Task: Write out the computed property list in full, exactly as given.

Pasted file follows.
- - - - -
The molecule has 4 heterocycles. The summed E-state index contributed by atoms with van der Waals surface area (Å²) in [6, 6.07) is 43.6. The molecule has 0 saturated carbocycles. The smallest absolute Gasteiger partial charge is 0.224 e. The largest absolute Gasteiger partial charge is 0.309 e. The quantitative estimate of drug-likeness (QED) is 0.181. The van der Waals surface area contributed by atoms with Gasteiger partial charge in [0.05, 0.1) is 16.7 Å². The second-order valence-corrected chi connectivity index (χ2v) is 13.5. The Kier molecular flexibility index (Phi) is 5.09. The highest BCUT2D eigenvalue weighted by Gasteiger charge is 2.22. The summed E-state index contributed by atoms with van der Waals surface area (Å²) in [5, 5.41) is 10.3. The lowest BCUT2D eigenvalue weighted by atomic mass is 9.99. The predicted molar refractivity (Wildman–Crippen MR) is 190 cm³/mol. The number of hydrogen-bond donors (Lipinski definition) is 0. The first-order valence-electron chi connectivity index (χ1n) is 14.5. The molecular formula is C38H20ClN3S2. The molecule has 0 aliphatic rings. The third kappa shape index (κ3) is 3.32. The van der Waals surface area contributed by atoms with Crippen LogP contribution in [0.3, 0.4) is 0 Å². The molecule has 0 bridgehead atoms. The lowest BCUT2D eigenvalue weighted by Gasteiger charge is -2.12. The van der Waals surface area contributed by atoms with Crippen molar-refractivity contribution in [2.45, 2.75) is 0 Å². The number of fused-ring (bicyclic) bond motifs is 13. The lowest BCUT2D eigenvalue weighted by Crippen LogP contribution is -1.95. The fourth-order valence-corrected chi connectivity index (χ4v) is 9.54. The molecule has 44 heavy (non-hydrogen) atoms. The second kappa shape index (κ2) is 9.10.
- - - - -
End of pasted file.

The molecule has 4 heterocycles. The summed E-state index contributed by atoms with van der Waals surface area (Å²) in [6, 6.07) is 43.6. The molecule has 0 saturated carbocycles. The smallest absolute Gasteiger partial charge is 0.224 e. The largest absolute Gasteiger partial charge is 0.309 e. The quantitative estimate of drug-likeness (QED) is 0.181. The van der Waals surface area contributed by atoms with Gasteiger partial charge in [0.05, 0.1) is 16.7 Å². The second-order valence-corrected chi connectivity index (χ2v) is 13.5. The Kier molecular flexibility index (Phi) is 5.09. The highest BCUT2D eigenvalue weighted by Gasteiger charge is 2.22. The summed E-state index contributed by atoms with van der Waals surface area (Å²) in [5, 5.41) is 10.3. The lowest BCUT2D eigenvalue weighted by atomic mass is 9.99. The predicted molar refractivity (Wildman–Crippen MR) is 190 cm³/mol. The number of hydrogen-bond donors (Lipinski definition) is 0. The first-order valence-electron chi connectivity index (χ1n) is 14.5. The molecular formula is C38H20ClN3S2. The molecule has 0 aliphatic rings. The third kappa shape index (κ3) is 3.32. The van der Waals surface area contributed by atoms with Crippen LogP contribution in [0.3, 0.4) is 0 Å². The molecule has 0 bridgehead atoms. The lowest BCUT2D eigenvalue weighted by Gasteiger charge is -2.12. The van der Waals surface area contributed by atoms with Crippen molar-refractivity contribution in [2.45, 2.75) is 0 Å². The number of fused-ring (bicyclic) bond motifs is 13. The lowest BCUT2D eigenvalue weighted by Crippen LogP contribution is -1.95. The fourth-order valence-corrected chi connectivity index (χ4v) is 9.54. The molecule has 44 heavy (non-hydrogen) atoms. The second kappa shape index (κ2) is 9.10.